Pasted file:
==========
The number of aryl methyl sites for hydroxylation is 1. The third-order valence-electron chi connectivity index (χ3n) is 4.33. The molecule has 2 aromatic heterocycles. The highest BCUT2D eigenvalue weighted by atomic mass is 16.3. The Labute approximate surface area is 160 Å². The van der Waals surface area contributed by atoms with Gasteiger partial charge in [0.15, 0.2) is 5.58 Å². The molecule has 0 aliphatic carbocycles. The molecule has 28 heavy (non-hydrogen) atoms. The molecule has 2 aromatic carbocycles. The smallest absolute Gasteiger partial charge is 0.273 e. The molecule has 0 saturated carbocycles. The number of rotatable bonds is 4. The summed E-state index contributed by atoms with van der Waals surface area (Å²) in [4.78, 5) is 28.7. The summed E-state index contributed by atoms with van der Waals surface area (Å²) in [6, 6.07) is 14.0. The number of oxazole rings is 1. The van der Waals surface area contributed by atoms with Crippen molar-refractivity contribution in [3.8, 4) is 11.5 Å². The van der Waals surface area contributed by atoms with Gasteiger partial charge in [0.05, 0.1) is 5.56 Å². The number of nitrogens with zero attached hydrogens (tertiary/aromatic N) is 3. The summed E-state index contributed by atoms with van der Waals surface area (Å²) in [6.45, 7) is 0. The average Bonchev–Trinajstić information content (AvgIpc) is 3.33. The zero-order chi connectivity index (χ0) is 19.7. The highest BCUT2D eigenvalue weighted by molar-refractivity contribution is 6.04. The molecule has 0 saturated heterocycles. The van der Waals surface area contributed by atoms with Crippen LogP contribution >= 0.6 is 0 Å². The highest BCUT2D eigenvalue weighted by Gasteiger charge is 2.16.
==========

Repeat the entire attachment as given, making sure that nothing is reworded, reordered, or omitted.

The number of aryl methyl sites for hydroxylation is 1. The third-order valence-electron chi connectivity index (χ3n) is 4.33. The molecule has 2 aromatic heterocycles. The highest BCUT2D eigenvalue weighted by atomic mass is 16.3. The Labute approximate surface area is 160 Å². The van der Waals surface area contributed by atoms with Gasteiger partial charge in [0.15, 0.2) is 5.58 Å². The molecule has 0 aliphatic carbocycles. The molecule has 28 heavy (non-hydrogen) atoms. The molecule has 2 aromatic carbocycles. The smallest absolute Gasteiger partial charge is 0.273 e. The molecule has 0 saturated carbocycles. The number of rotatable bonds is 4. The summed E-state index contributed by atoms with van der Waals surface area (Å²) in [4.78, 5) is 28.7. The summed E-state index contributed by atoms with van der Waals surface area (Å²) in [6, 6.07) is 14.0. The number of oxazole rings is 1. The van der Waals surface area contributed by atoms with Crippen molar-refractivity contribution in [3.8, 4) is 11.5 Å². The van der Waals surface area contributed by atoms with Gasteiger partial charge in [0.05, 0.1) is 5.56 Å². The number of nitrogens with zero attached hydrogens (tertiary/aromatic N) is 3. The summed E-state index contributed by atoms with van der Waals surface area (Å²) in [6.45, 7) is 0. The average Bonchev–Trinajstić information content (AvgIpc) is 3.33. The zero-order chi connectivity index (χ0) is 19.7. The highest BCUT2D eigenvalue weighted by molar-refractivity contribution is 6.04. The molecule has 0 saturated heterocycles. The van der Waals surface area contributed by atoms with Crippen LogP contribution >= 0.6 is 0 Å². The highest BCUT2D eigenvalue weighted by Gasteiger charge is 2.16.